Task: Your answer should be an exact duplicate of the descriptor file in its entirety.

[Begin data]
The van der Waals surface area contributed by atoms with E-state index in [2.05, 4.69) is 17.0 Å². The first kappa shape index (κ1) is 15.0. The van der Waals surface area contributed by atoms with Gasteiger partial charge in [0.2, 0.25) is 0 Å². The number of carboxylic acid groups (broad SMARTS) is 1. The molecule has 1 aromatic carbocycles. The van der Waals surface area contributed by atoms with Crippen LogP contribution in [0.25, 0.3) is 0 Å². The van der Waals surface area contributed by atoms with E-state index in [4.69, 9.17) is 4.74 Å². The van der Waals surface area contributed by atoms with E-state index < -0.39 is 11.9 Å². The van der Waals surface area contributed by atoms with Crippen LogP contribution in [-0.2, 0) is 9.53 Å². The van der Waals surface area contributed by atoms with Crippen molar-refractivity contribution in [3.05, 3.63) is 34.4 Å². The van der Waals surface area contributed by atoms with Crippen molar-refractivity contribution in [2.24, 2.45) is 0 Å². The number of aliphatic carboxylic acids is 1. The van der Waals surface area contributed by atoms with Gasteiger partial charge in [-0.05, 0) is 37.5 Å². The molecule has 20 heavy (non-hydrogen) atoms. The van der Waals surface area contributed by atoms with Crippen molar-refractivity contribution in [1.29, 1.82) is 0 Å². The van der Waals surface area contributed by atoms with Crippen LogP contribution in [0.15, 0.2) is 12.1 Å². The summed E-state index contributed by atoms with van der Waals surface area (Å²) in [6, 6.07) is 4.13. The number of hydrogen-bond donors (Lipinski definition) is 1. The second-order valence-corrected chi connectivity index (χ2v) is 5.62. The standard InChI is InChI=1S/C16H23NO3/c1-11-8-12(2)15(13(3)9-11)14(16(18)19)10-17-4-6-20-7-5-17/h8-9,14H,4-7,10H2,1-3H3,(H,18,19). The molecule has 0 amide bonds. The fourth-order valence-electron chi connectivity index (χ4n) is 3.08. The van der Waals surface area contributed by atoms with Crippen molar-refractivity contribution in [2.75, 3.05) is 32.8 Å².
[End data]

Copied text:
The van der Waals surface area contributed by atoms with E-state index in [2.05, 4.69) is 17.0 Å². The first kappa shape index (κ1) is 15.0. The van der Waals surface area contributed by atoms with Gasteiger partial charge in [0.2, 0.25) is 0 Å². The number of carboxylic acid groups (broad SMARTS) is 1. The molecule has 1 aromatic carbocycles. The van der Waals surface area contributed by atoms with Crippen LogP contribution in [0.25, 0.3) is 0 Å². The van der Waals surface area contributed by atoms with E-state index in [4.69, 9.17) is 4.74 Å². The van der Waals surface area contributed by atoms with E-state index < -0.39 is 11.9 Å². The van der Waals surface area contributed by atoms with Crippen LogP contribution in [-0.2, 0) is 9.53 Å². The van der Waals surface area contributed by atoms with Crippen molar-refractivity contribution in [3.05, 3.63) is 34.4 Å². The van der Waals surface area contributed by atoms with Crippen molar-refractivity contribution in [2.24, 2.45) is 0 Å². The number of aliphatic carboxylic acids is 1. The van der Waals surface area contributed by atoms with Gasteiger partial charge in [-0.05, 0) is 37.5 Å². The molecule has 20 heavy (non-hydrogen) atoms. The van der Waals surface area contributed by atoms with Crippen molar-refractivity contribution in [1.29, 1.82) is 0 Å². The van der Waals surface area contributed by atoms with Crippen LogP contribution in [0.15, 0.2) is 12.1 Å². The summed E-state index contributed by atoms with van der Waals surface area (Å²) in [6, 6.07) is 4.13. The number of hydrogen-bond donors (Lipinski definition) is 1. The second-order valence-corrected chi connectivity index (χ2v) is 5.62. The standard InChI is InChI=1S/C16H23NO3/c1-11-8-12(2)15(13(3)9-11)14(16(18)19)10-17-4-6-20-7-5-17/h8-9,14H,4-7,10H2,1-3H3,(H,18,19). The molecule has 0 amide bonds. The fourth-order valence-electron chi connectivity index (χ4n) is 3.08. The van der Waals surface area contributed by atoms with Crippen molar-refractivity contribution in [2.75, 3.05) is 32.8 Å².